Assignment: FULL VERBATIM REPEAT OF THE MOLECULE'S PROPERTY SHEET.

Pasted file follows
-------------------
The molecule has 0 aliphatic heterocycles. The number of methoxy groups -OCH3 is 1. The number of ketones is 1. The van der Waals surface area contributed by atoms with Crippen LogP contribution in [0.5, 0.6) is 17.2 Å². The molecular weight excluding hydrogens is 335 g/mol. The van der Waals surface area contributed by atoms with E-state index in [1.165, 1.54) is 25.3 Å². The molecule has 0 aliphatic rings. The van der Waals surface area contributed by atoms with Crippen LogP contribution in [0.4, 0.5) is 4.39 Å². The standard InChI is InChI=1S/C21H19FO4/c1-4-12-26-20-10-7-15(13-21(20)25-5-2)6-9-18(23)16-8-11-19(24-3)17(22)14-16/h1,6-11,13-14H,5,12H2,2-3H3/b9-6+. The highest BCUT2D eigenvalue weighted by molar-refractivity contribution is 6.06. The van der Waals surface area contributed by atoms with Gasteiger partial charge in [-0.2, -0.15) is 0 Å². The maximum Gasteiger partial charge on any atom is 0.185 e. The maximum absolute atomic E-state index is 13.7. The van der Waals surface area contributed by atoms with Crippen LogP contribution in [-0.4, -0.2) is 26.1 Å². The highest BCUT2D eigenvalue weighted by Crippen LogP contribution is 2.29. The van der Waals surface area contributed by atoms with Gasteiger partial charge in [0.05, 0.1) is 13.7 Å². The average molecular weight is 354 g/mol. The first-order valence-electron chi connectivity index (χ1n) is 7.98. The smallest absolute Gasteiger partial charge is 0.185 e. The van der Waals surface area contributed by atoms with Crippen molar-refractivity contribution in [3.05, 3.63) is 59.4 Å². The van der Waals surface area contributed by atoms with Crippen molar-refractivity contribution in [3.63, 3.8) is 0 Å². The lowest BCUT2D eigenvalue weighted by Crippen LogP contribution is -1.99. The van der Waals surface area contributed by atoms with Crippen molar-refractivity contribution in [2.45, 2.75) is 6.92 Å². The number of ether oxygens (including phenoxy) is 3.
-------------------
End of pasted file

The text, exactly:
The molecule has 0 aliphatic heterocycles. The number of methoxy groups -OCH3 is 1. The number of ketones is 1. The van der Waals surface area contributed by atoms with Crippen LogP contribution in [0.5, 0.6) is 17.2 Å². The molecular weight excluding hydrogens is 335 g/mol. The van der Waals surface area contributed by atoms with E-state index in [1.165, 1.54) is 25.3 Å². The molecule has 0 aliphatic rings. The van der Waals surface area contributed by atoms with Crippen LogP contribution in [0.4, 0.5) is 4.39 Å². The standard InChI is InChI=1S/C21H19FO4/c1-4-12-26-20-10-7-15(13-21(20)25-5-2)6-9-18(23)16-8-11-19(24-3)17(22)14-16/h1,6-11,13-14H,5,12H2,2-3H3/b9-6+. The highest BCUT2D eigenvalue weighted by molar-refractivity contribution is 6.06. The van der Waals surface area contributed by atoms with Gasteiger partial charge in [-0.2, -0.15) is 0 Å². The maximum Gasteiger partial charge on any atom is 0.185 e. The maximum absolute atomic E-state index is 13.7. The van der Waals surface area contributed by atoms with Crippen LogP contribution in [-0.4, -0.2) is 26.1 Å². The highest BCUT2D eigenvalue weighted by Crippen LogP contribution is 2.29. The van der Waals surface area contributed by atoms with Gasteiger partial charge in [0.05, 0.1) is 13.7 Å². The average molecular weight is 354 g/mol. The first-order valence-electron chi connectivity index (χ1n) is 7.98. The smallest absolute Gasteiger partial charge is 0.185 e. The van der Waals surface area contributed by atoms with Crippen molar-refractivity contribution in [3.05, 3.63) is 59.4 Å². The van der Waals surface area contributed by atoms with Crippen molar-refractivity contribution in [3.63, 3.8) is 0 Å². The lowest BCUT2D eigenvalue weighted by Crippen LogP contribution is -1.99. The van der Waals surface area contributed by atoms with Crippen molar-refractivity contribution in [2.45, 2.75) is 6.92 Å². The number of ether oxygens (including phenoxy) is 3.